The procurement team at IBM is using the company’s powerful Watson computer to analyse suppliers, rate contracts and manage risk.
Bob Murphy, CPO at IBM, said his team was using IBM’s supercomputer “as much as we can” to improve its contribution to the business.
He said his team had created a “cognitive journey map” of IBM’s procurement processes to see where AI can assist. “We have access to enormous amounts of data, requests from our stakeholders, PO data, invoice date to the data that’s on the internet. For us in procurement, data and data awareness are absolutely huge.
“It’s not that we want to replace humans. We want to leverage automation and technology to help guide us to make better, more important decisions,” he said.
Murphy has been at IBM for 40 years and has been CPO for the last four. IBM runs procurement both for itself and for around 50 companies, and Murphy’s team manages more than $300bn in total.
“The first day I joined procurement I knew I wanted to be the CPO,” he said. “For me procurement is awesome, procurement is fun. We all have a job and a role in convincing the millennials and the talent coming in how awesome and impactful procurement is.”
Speaking at the Procurious Big Ideas Summit in London on Thursday, Murphy spoke about some of the AI tools his team were using.
One of the tools IBM has built with Watson is a system to provide supplier information, called Supplier IQ. Through a smartphone app, buyers can find out specific information about suppliers including IBM’s spend with them, what they buy from IBM, how they compare with the market competition and even the market’s sentiment towards the company based on social media.
“Think how cool that is. Think how much time procurement professionals spend when the boss says, ‘Hey, tell me about Hertz,’” said Murphy.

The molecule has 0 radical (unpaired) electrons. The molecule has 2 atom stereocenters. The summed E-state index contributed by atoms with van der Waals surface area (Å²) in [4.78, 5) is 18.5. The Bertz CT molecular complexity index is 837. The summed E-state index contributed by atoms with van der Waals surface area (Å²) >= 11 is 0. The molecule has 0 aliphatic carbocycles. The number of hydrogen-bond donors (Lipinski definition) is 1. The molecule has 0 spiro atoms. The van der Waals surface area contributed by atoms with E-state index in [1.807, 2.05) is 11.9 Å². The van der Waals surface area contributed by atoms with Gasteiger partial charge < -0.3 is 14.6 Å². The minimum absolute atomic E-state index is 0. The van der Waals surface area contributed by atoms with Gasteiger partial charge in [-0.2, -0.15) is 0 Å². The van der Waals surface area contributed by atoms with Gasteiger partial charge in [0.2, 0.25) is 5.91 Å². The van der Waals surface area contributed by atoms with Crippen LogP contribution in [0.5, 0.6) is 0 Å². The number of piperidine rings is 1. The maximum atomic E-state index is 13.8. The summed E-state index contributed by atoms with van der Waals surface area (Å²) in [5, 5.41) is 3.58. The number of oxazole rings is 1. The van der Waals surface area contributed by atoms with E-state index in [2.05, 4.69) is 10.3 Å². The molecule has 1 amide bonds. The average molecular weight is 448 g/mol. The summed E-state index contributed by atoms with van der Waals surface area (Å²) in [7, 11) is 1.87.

He added that not only was the tool “loved” by procurement, it was also being deployed to stakeholders. “They also want to know, ‘How much are we buying from these guys? I’m trying to sell them products from IBM, what’s the 360 view of what we are doing?’” he said.
IBM is also using cognitive AI “in a very pervasive way” with contracts through a tool called Watson Contract Analyser. Using a database of both digital contracts and scanned images of contracts, Watson can read “hundreds of millions of pages a second”.
“How many of us have hundreds of thousands of contracts? How many of our teams would want to know, [for example] ‘Do we have a currency clause in our contract?’ How long would that take you to find out from all your buyers globally? It takes forever,” he said. Watson can do this very quickly.
At IBM they are also using AI to rate contracts. He said: “Think how cool this is – we can say, ‘Of all my contracts, how good are they? Let’s score them, let’s metricise them for risk management on metrics that matter’. We can score them, then show them on a dashboard and highlight to our suppliers where there is opportunity for stronger contract terms.”
Watson is also being used to manage risk, and Murphy said IBM is using the tool to prepare for the incoming GDPR regulations. “Everybody is looking to procurement to manage the ever-growing risk of regulations, controls and requirements that are coming from society,” he said.
“It’s brains on scale, that’s what Watson, that’s what AI, that’s what all of that technology is. It’s the scale and capability that we can then derive insight from. Because humans aren’t stupid, they’re very smart, but we only have a fixed capacity.”
Watson is IBM’s AI system that was designed to be able to reason like a human while processing vast datasets, and was made famous for its success in the US gameshow Jeopardy in 2011, in which it beat human contestants in general knowledge and reasoning puzzles.
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